16th-17th April 2011
After last years successful club trips to Loch Long and Fyne, it was clear that demand for places on this years trip was likely to be high; This proved to be the case with demand exceeding the 12 places in the two booked static caravans with the excess attendee’s being accommodated in the Argyll hotel in Inveraray.
The aim of the weekend was to get as many members back into the water and thereby ‘kick start’ the season into action now that the sea is once again starting to warm up after the recent harsh winter.
Loch Fyne in this regard offers a number of good shore diving options, the only limitating factor being that many of these sites have restricted parking facilities.
Coordinating the weekend diving activities was Hubert Desgranges assisted by Gordon Lambert. On Saturday morning all 15 divers assembled for the dive brief before heading off in convoy to Furnace Quarry, a site we had also dived last year but from the club RIBs rather than from the shore. The site however has a reasonably sized car park situated within easy walking distance of the waters edge. It also has the advantage of offering reasonably easy access into and out of the water especially at high tide; low tide however offers a bit more of a challenge as the receding water exposes quite a steep and slippery slope to clamber back up especially on big spring tides.
Initially on submerging we descended through a dark halocline of brown fresh water before encountering much clearer seawater beneath; indeed underwater visibility in places was around 10 metres. The steep slope is littered with boulders many of which have been colonised by sea squirts and sea loch anemones.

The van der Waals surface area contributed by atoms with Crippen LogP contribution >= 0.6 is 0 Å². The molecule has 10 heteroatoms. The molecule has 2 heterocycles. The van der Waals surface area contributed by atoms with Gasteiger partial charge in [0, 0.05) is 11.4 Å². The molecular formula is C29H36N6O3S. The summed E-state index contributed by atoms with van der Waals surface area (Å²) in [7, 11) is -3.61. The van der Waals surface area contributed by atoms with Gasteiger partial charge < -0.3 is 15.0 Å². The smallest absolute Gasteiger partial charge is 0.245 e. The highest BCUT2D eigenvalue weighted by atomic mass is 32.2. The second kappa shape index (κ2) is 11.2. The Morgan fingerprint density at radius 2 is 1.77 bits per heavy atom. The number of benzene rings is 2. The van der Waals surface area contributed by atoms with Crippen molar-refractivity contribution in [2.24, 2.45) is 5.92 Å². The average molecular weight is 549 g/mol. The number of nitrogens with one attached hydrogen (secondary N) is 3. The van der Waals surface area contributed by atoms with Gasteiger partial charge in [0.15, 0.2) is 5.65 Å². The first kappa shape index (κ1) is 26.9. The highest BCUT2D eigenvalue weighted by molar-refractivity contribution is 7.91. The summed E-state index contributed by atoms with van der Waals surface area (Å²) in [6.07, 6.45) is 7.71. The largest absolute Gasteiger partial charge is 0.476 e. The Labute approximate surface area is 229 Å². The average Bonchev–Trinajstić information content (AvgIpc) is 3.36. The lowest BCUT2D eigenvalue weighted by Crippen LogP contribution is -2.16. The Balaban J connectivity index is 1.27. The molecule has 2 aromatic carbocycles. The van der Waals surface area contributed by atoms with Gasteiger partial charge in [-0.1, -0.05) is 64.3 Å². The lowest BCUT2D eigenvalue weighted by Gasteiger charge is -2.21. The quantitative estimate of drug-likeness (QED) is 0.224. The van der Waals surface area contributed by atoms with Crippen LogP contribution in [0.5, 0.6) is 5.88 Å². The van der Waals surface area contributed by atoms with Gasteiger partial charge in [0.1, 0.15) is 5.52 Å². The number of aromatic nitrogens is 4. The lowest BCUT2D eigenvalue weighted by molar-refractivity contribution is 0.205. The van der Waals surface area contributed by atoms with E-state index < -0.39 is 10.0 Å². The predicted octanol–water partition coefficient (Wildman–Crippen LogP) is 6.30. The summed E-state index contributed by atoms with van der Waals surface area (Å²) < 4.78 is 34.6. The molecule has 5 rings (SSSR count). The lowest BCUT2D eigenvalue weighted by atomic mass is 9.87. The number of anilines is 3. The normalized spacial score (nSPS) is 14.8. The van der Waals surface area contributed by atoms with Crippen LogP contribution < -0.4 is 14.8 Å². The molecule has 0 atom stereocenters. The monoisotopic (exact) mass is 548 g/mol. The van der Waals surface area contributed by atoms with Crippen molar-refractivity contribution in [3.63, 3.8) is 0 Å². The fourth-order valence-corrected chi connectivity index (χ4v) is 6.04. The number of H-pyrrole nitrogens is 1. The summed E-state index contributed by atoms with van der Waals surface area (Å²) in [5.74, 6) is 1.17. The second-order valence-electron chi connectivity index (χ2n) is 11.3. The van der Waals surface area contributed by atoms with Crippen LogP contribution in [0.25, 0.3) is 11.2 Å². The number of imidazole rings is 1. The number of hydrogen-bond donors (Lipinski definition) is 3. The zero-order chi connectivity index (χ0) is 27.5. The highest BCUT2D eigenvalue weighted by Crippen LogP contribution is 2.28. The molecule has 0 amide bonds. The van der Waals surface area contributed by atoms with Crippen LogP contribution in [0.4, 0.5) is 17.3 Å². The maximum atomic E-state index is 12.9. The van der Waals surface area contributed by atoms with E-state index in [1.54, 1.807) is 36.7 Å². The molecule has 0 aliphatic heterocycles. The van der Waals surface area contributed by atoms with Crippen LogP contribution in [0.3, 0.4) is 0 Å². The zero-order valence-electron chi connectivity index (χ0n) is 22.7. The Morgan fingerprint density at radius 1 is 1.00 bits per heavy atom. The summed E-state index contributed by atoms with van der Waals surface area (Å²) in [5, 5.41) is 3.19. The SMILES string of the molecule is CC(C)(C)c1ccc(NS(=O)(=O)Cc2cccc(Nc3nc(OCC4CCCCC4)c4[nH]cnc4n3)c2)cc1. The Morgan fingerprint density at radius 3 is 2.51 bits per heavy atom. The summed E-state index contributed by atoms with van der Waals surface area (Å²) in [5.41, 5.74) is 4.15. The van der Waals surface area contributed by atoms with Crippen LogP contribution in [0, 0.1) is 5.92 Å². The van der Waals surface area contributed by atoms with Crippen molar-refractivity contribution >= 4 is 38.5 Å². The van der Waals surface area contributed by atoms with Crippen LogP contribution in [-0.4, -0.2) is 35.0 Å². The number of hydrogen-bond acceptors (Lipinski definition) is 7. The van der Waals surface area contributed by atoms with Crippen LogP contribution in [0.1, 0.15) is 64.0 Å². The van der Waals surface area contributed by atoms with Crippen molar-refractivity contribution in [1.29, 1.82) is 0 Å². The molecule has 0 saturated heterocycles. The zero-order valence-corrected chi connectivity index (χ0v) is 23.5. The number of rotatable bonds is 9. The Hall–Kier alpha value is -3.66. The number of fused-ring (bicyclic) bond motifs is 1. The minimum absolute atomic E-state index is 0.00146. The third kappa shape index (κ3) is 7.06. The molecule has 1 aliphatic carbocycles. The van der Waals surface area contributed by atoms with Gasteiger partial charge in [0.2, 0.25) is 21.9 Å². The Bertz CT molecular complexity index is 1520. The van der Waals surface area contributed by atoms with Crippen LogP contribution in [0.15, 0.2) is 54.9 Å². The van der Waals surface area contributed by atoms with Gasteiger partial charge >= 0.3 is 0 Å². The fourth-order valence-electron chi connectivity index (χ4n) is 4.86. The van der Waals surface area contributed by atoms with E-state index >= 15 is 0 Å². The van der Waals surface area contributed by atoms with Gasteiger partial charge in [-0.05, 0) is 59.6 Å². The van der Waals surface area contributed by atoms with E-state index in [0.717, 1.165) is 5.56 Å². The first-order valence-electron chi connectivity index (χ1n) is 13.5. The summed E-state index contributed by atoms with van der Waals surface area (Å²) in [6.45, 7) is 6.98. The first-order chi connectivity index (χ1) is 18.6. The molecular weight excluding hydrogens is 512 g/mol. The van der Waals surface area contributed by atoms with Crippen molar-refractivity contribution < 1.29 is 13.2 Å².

This particular site is also noted for the large number of dogfish that seem to be attracted by the shelter offered by the rocky nature of the reef. On this occasion we were not to be disappointed with numerous dogfish being encountered, but unlike last year we did not have to rescue any fish that had been snagged hooked on the surrounding rocks.
In some regards some of the most interesting aspects of this dive are to be found in the top 6 metres, where numerous and varied small critters are to be found hiding amongst the weed and crevices in the shallower water. Here we found strange shaped spider crabs and different varieties of squat lobsters.
The combination and mixing of fresh and seawater also creates something of a striking yellow green background to the water column making for some interesting photographic possibilities.
That evening we assembled at the George hotel in Inveray for a club dinner. After an excellent meal and a few beers it proved a nice way to round the day off.
Next morning, after vacating the caravans and hotel, we headed off once again in convoy but this time to the south side of Loch Fyne to dive St Catherine’s reef. Again this site was picked because it offers good parking facilities and easy access down to the waters edge.
Swimming out from the shore we descended down an initially steep muddy slope. Keeping the slope over our right shoulder we soon encountered the rocky reef. The highlight of this dive was encountering a large conger eel in its lair at the base of the reef. Again the reef has lots of small critters and is quite scenic in places and provides quite a pleasant and interesting dive.
For the final dive of the trip we headed back to the head of the loch, to a site that is noted for the number of firework anemones that are to be found out on its silty bottom. We were not to be disappointed as we found numerous specimens of these magnificent anemones of varying shapes and colours situated around the 20 metre contour line of the loch, a satisfying way to end an excellent weekends dive trip.